Entry Study for the Mandarin Oriental Hotel, Boston …one of my first experiments with photoshop. Can you tell that I had discovered the ‘gradient’ tool?

While working on it, I got a comment from someone that computers were really amazing, because otherwise it would have been impossible to figure out the shadow from that arching glass canopy.  …I wasn’t very successful at explaining to them that it was 2d, not a model, and that Photoshop did not ‘calculate’ anything related to shadows, but I did.

Anyway, back to the subject at hand. Robin had been investigating the idea of developing a roof top deck and bar at the Park Plaza Hotel.  It’s an enviable location, with roof-top views of the Public Garden, the Arlington Street Church, Old and new John Hancock Towers….

Today, the roof is a mix of rooftop equipment and high parapets.

Existing Condition of the Roof Top, with extensive HVAC components, and tall parapets

I walked through the interior space, and outside along the roof top, with Eric Peterson of Symmes Maini & McKee Associates of Cambridge.  They and design architects Arquitectonica are studying the feasibility of the concept. There were, at the time, only rough indications from their model of a furnishing plan for tables, and defining the extent of the roof deck.

A quick model shot provided by the architects, showing approximate extent of the roof deck.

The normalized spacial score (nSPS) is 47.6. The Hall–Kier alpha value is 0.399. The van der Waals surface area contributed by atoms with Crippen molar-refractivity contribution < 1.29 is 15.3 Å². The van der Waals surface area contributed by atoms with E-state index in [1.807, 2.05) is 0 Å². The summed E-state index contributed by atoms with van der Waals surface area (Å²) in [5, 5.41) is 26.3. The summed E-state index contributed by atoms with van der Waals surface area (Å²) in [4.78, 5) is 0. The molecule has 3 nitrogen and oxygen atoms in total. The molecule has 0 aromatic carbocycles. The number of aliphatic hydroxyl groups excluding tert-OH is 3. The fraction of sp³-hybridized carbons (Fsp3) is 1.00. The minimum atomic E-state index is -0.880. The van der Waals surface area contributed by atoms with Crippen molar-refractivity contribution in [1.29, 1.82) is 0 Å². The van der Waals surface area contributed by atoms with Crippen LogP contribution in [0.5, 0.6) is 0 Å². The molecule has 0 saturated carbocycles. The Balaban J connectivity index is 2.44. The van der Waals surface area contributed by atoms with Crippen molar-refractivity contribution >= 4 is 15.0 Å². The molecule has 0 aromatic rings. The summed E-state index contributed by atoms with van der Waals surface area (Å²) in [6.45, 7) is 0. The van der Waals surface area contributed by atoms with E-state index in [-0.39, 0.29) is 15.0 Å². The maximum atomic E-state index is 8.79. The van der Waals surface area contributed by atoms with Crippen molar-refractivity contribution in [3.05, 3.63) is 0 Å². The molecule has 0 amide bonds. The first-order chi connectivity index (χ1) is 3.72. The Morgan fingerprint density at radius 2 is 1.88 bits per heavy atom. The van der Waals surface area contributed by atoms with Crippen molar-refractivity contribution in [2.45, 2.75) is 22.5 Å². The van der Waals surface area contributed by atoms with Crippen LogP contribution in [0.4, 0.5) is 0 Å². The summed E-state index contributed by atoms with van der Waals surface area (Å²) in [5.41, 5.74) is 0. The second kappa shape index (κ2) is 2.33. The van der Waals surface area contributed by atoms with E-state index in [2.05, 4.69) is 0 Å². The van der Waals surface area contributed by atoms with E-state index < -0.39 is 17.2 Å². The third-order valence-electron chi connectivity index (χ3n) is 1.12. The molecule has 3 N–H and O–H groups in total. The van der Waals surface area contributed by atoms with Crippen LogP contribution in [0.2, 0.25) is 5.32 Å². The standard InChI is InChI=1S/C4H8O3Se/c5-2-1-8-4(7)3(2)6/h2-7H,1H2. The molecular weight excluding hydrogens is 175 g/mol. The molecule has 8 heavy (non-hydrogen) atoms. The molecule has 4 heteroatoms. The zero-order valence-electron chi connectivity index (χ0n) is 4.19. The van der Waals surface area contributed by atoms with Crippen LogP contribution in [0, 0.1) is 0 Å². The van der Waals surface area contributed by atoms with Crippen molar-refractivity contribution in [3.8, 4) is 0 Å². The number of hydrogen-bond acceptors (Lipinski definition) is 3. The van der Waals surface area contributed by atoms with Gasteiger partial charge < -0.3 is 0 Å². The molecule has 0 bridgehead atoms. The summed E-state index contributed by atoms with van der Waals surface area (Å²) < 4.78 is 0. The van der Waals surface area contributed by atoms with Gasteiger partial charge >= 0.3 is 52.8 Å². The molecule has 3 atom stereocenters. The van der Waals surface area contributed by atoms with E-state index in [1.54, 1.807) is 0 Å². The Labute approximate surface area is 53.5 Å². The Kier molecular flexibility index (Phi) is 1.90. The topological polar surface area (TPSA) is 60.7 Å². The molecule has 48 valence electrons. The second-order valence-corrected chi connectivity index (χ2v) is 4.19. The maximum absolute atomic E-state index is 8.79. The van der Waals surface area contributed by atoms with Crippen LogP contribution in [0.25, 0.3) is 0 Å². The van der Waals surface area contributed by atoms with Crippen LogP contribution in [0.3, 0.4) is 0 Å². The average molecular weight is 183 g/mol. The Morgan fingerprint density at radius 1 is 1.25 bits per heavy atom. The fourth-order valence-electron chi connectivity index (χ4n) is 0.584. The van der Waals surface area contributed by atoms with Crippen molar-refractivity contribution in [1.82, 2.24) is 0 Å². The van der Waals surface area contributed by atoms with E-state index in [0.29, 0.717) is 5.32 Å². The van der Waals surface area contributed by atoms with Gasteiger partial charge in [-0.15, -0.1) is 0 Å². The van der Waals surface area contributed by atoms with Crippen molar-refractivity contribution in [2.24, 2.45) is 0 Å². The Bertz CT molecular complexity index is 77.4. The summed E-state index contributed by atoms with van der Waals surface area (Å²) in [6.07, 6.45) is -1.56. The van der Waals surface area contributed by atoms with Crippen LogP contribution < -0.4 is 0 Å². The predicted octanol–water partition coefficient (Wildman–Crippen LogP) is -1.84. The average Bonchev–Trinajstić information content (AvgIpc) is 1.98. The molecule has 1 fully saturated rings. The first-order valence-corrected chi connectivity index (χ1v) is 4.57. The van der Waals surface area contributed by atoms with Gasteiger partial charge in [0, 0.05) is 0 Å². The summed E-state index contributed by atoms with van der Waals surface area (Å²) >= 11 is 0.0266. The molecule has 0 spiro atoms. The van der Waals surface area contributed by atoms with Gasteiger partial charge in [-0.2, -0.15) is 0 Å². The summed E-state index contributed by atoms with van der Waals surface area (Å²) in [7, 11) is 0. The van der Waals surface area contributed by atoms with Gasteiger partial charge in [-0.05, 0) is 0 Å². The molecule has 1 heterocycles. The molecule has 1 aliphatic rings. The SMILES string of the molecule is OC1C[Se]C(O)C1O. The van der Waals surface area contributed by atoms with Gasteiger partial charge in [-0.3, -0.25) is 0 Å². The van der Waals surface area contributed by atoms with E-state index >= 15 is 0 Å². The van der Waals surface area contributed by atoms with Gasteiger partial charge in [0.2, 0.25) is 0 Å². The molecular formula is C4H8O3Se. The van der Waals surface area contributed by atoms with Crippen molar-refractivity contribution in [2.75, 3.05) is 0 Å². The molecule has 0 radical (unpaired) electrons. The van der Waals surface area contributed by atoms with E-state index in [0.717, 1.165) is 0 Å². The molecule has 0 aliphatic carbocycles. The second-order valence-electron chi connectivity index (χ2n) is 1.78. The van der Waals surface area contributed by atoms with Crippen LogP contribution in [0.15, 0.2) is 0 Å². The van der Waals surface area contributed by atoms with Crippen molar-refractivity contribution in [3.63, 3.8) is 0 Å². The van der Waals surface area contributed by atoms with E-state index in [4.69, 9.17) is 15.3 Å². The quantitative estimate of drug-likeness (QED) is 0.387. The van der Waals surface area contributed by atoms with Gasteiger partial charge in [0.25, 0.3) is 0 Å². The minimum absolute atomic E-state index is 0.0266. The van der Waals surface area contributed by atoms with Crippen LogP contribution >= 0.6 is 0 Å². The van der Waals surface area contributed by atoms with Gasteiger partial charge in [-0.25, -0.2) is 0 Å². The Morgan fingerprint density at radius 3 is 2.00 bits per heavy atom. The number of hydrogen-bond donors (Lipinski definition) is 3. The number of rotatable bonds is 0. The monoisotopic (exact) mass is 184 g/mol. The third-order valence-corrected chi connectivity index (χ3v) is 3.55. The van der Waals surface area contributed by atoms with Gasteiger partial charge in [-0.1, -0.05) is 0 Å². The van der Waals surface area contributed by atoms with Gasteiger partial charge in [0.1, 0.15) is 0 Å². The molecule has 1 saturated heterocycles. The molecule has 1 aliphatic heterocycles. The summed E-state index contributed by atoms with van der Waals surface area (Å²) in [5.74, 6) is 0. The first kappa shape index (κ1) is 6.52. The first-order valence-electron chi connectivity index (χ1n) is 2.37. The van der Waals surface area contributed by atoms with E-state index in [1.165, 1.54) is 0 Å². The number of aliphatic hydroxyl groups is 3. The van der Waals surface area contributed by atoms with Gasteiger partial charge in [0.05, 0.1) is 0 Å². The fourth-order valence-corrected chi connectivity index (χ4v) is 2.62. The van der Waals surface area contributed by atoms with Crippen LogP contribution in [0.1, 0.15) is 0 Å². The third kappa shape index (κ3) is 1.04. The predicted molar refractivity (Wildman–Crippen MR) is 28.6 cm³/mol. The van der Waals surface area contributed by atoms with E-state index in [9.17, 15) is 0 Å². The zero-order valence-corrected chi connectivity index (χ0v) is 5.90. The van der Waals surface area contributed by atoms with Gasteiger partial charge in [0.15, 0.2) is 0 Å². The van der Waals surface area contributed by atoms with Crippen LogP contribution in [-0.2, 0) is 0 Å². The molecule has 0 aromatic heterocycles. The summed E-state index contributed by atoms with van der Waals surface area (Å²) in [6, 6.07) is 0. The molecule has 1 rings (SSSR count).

There was not much else available to work from at that point. “Just see what you can come up with.” Robin wanted something that would speak to the energy level of the project, that captured the fantastic location, and which maybe conveyed what it would be like to be under the sky at night in the middle of Boston with such a vantage point.

digital photoshop illustration of a roof deck for the Park Plaza Roof, Boston

Looking West, down St. James Street, from a Proposed Roof top Bar at the Park Plaza Hotel

Sometimes, with an existing space, you can grab a few well-considered shots and simply sketch right over them quickly.  And Robin needed these quickly (day and a half, two days max.).  But this time it looked like a tall order to grab a few photos and just sketch away.  And we wanted the finals sketches to be taken at night, too. I took a few panorama photographs, doctored them a bit, removed the equipment, and painted away.

Looking North, over the Public Garden, Boston. Zakim Bridge at upper left, and the Dome of the State House middle right. Proposed tensile structure and bar at right, beyond.

These suffer from the restrictions of a blog, only 550 pixels wide.  In reality, they are about 12×18 and 300 dpi.  And so, some details.

Looking West, down St. James Street, with the old and new Hancock Towers at left

Instead of four-top tables, I went with groups of upscale seating, sofas, low coffee tables, and plantings of boxwoods and cedars in zinc planters. The deck is shown as Ipe or Teak.